trifler


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tri·fle

 (trī′fəl)
n.
1.
a. Something of little importance or value.
b. A small amount; a jot.
2. A dessert typically consisting of plain or sponge cake soaked in sherry, rum, or brandy and topped with layers of jam or jelly, custard, and whipped cream.
3.
a. A moderately hard variety of pewter.
b. trifles Utensils made from this variety of pewter.
v. tri·fled, tri·fling, tri·fles
v.intr.
1. To treat flippantly or without seriousness; play or toy: Don't trifle with my affections. See Synonyms at flirt.
2. Archaic To act or speak with little seriousness or purpose; jest.
v.tr.
To waste (time or money, for example).
Idiom:
a trifle
A little; somewhat: a trifle stingy.

[Middle English trufle, trifle, piece of foolishness, trifling matter, from Old French trufle, variant of truffe, trick, mockery, from Old Provençal trufa, truffle, mockery (from the notion that truffles, being difficult to find, seem to mock those who search for them); see truffle.]

tri′fler (trī′flər) n.
ThesaurusAntonymsRelated WordsSynonymsLegend:
Noun1.trifler - one who behaves lightly or not seriouslytrifler - one who behaves lightly or not seriously
do-nothing, idler, layabout, loafer, bum - person who does no work; "a lazy bum"
Translations

trifler

[ˈtraɪfləʳ] Npersona f frívola, persona f informal
References in classic literature ?
A man cannot tell whether Apelles, or Albert Durer, were the more trifler; whereof the one, would make a personage by geometrical proportions; the other, by taking the best parts out of divers faces, to make one excellent.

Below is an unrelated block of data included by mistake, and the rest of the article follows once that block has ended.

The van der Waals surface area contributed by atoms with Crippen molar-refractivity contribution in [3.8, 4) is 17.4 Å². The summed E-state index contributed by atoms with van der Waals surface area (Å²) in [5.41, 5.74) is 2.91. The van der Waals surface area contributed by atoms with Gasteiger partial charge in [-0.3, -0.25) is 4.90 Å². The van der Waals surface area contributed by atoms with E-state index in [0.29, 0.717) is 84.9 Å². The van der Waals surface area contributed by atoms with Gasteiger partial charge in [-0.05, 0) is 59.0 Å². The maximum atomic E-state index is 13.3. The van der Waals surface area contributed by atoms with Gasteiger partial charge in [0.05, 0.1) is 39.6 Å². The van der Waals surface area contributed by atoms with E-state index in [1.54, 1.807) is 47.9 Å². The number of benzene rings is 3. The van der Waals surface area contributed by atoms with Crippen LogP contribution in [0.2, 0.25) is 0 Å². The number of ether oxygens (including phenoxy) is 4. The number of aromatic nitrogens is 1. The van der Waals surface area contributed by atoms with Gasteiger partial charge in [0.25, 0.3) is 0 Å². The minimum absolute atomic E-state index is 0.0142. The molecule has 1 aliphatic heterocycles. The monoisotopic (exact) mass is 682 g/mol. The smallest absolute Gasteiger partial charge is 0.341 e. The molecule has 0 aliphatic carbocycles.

I have had my pen in my hand to begin a letter to you almost every day since you left Bath, but have always been prevented by some silly trifler or other.
Then I can see that you are only a trifler," she said contemptuously.
You are defended from being a trifler. No man loses ever on a lower level by magnanimity on a higher.
Yet on the facts as I knew them he might have been a dangerous trifler or a downright scoundrel.
Pickwick, on looking up, became sensible of the pleasing fact, that all the four clerks, with countenances expressive of the utmost amusement, and with their heads thrust over the wooden screen, were minutely inspecting the figure and general appearance of the supposed trifler with female hearts, and disturber of female happiness.
Sworn triflers of a lifetime, they would not venture among the sober truths of life not even to be truly blest.
They can only be displaced at the cost of corrupted consciences and broken lives--a futile game for arrogant philosophers and sanguinary triflers.
In the eighteenth century, a doodler, a word derived from the expression "do little," is a trifler, an idler, a fool or a simpleton.